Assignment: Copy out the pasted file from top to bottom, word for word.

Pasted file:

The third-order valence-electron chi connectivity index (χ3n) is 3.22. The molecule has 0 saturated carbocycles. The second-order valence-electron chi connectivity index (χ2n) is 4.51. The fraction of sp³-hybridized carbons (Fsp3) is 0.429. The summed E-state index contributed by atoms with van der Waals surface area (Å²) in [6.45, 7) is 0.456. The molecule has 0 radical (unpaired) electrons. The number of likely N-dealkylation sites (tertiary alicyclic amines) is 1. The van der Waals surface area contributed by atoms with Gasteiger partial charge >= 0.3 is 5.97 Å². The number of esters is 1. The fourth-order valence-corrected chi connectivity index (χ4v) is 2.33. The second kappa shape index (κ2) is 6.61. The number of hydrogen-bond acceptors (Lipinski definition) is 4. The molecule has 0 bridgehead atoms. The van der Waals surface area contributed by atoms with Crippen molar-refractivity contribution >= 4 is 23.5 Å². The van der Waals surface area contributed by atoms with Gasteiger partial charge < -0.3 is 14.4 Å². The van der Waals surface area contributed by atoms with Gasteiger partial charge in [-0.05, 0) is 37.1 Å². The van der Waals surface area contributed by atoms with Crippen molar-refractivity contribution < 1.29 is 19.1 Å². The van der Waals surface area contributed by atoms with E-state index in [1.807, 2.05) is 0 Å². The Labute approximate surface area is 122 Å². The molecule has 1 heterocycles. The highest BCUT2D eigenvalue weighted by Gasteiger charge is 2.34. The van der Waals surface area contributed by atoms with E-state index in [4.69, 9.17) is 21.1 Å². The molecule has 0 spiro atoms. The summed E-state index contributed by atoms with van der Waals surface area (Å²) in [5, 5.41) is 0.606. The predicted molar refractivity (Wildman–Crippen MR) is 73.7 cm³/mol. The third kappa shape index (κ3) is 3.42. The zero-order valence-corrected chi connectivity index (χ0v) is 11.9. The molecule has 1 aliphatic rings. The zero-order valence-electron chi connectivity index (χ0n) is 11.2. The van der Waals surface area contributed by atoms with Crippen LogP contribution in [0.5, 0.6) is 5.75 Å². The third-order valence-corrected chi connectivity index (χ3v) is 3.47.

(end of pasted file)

The third-order valence-electron chi connectivity index (χ3n) is 3.22. The molecule has 0 saturated carbocycles. The second-order valence-electron chi connectivity index (χ2n) is 4.51. The fraction of sp³-hybridized carbons (Fsp3) is 0.429. The summed E-state index contributed by atoms with van der Waals surface area (Å²) in [6.45, 7) is 0.456. The molecule has 0 radical (unpaired) electrons. The number of likely N-dealkylation sites (tertiary alicyclic amines) is 1. The van der Waals surface area contributed by atoms with Gasteiger partial charge >= 0.3 is 5.97 Å². The number of esters is 1. The fourth-order valence-corrected chi connectivity index (χ4v) is 2.33. The second kappa shape index (κ2) is 6.61. The number of hydrogen-bond acceptors (Lipinski definition) is 4. The molecule has 0 bridgehead atoms. The van der Waals surface area contributed by atoms with Crippen molar-refractivity contribution >= 4 is 23.5 Å². The van der Waals surface area contributed by atoms with Gasteiger partial charge < -0.3 is 14.4 Å². The van der Waals surface area contributed by atoms with Gasteiger partial charge in [-0.05, 0) is 37.1 Å². The van der Waals surface area contributed by atoms with Crippen molar-refractivity contribution < 1.29 is 19.1 Å². The van der Waals surface area contributed by atoms with E-state index in [1.807, 2.05) is 0 Å². The Labute approximate surface area is 122 Å². The molecule has 1 heterocycles. The highest BCUT2D eigenvalue weighted by Gasteiger charge is 2.34. The van der Waals surface area contributed by atoms with E-state index in [4.69, 9.17) is 21.1 Å². The molecule has 0 spiro atoms. The summed E-state index contributed by atoms with van der Waals surface area (Å²) in [5, 5.41) is 0.606. The predicted molar refractivity (Wildman–Crippen MR) is 73.7 cm³/mol. The third kappa shape index (κ3) is 3.42. The zero-order valence-corrected chi connectivity index (χ0v) is 11.9. The molecule has 1 aliphatic rings. The zero-order valence-electron chi connectivity index (χ0n) is 11.2. The van der Waals surface area contributed by atoms with Crippen LogP contribution in [0.5, 0.6) is 5.75 Å². The third-order valence-corrected chi connectivity index (χ3v) is 3.47.